2007-2008 Startup Internship Award winner
Fantastic summer. I could end with that, but it wouldn’t be fair to my readers. Let me explain. This summer, I worked at an early stage startup in Philadelphia called mBuy. It all started with a phone call from W’08 Jack Abraham, Founder and CEO of mBuy.
“Hey Boris, how would you like to come work at my startup this summer?”
Ever since I had arrived at Penn, I was interested in furthering my pursuit of the entrepreneurial lifestyle. Almost without thought, I decided I would take his offer and that week I canceled what had been a months worth of planning for my summer. Spanish classes, hiking in Vermont, and other plans all gave way to the feeling I got from the word “startup.” Changing direction on the fly – my first lesson from the entrepreneurial life.
I arrived in Philadelphia a month later and started work in a nearly empty loft style apartment. We ran internet off of Sprint Mobile wireless cards and used chairs as makeshift tables. My first assignment was to build our office furniture. Once I had our tables and chairs built, I worked with my boss all week out of state on meetings – we used text messaging and emails to communicate my assignments.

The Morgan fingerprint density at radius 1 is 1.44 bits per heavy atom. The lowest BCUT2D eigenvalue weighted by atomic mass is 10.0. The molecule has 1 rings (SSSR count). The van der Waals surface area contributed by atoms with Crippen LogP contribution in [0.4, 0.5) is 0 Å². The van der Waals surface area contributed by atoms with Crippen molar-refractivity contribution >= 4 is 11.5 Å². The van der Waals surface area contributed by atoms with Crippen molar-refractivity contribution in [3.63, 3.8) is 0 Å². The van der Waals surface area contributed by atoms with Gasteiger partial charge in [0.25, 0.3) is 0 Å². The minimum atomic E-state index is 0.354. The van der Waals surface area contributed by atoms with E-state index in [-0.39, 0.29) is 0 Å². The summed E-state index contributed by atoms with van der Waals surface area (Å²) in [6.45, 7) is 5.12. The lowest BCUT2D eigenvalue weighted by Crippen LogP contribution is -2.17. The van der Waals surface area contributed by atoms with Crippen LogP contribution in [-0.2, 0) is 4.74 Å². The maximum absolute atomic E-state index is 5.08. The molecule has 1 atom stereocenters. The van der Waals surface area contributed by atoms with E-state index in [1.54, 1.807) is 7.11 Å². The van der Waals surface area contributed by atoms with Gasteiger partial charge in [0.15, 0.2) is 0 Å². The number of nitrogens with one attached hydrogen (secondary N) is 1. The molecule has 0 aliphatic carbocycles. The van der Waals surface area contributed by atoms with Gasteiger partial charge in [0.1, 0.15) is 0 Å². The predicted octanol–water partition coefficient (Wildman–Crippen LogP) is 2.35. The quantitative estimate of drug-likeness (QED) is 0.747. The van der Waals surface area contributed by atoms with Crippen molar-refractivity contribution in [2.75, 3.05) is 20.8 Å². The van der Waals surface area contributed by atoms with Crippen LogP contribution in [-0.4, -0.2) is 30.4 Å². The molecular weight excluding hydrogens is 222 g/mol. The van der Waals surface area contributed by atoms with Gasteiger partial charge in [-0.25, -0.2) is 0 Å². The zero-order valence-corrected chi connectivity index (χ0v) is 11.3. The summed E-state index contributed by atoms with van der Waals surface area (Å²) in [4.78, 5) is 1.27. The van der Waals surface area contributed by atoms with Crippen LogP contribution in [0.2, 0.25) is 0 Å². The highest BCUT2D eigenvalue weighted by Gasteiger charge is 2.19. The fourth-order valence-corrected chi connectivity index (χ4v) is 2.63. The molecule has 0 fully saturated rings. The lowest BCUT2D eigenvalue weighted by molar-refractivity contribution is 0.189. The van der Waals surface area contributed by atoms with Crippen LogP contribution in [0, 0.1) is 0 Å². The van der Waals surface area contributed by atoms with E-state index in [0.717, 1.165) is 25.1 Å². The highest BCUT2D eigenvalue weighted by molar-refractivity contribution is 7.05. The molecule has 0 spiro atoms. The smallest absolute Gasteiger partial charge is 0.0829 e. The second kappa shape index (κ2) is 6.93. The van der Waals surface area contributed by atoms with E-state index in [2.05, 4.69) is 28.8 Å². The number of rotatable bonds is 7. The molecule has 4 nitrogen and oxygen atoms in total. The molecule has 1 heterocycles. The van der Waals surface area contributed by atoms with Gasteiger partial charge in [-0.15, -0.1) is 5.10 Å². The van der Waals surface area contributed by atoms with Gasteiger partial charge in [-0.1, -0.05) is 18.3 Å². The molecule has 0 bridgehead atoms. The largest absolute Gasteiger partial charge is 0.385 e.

As the summer progressed, I got to experience literally every part of the business. I was exposed to venture capital, mobile technology, corporate structuring, competitive analysis, marketing strategy, internet distribution channels, and other critical aspects of an early tech startup. Best of all, I honed my 2:30 AM Wii Tennis skills to near perfect levels. Work hard and have excessive fun – my second lesson from the entrepreneurial life. I slept on inflatable mattresses and ate more take out than a traveling salesman. I lived, breathed, ate, and slept mBuy. Literally.
My work brought me traveling through five states in ten weeks. I learned every major public transport system in the northeast and the value of good directions. Through it all, I developed the understanding and skill set that I needed to launch my own company on the side. Learn everything you can and when you’re done, learn more – lesson number three.
What I really got out of my summer was a way of life. To me, entrepreneurship is a lifestyle. It’s not something that you approach with a separate attitude. You’ve got to embrace it completely. In more practical terms, this means exploring the areas of life that fascinate you the most. For some people this may very well be in the financial, rather than tech, sectors. It all involves the same approach to life: curiosity, determination, exploration, growth, and learning. That’s what it feels like. I keep talking about emotions and states of understanding because at the end of the day, entrepreneurship is merely a word used to describe something much more than that.
This isn’t about where I want to work when I graduate. This is about how I want to work. And something tells me its going to be with the same passion and feeling that I felt this summer.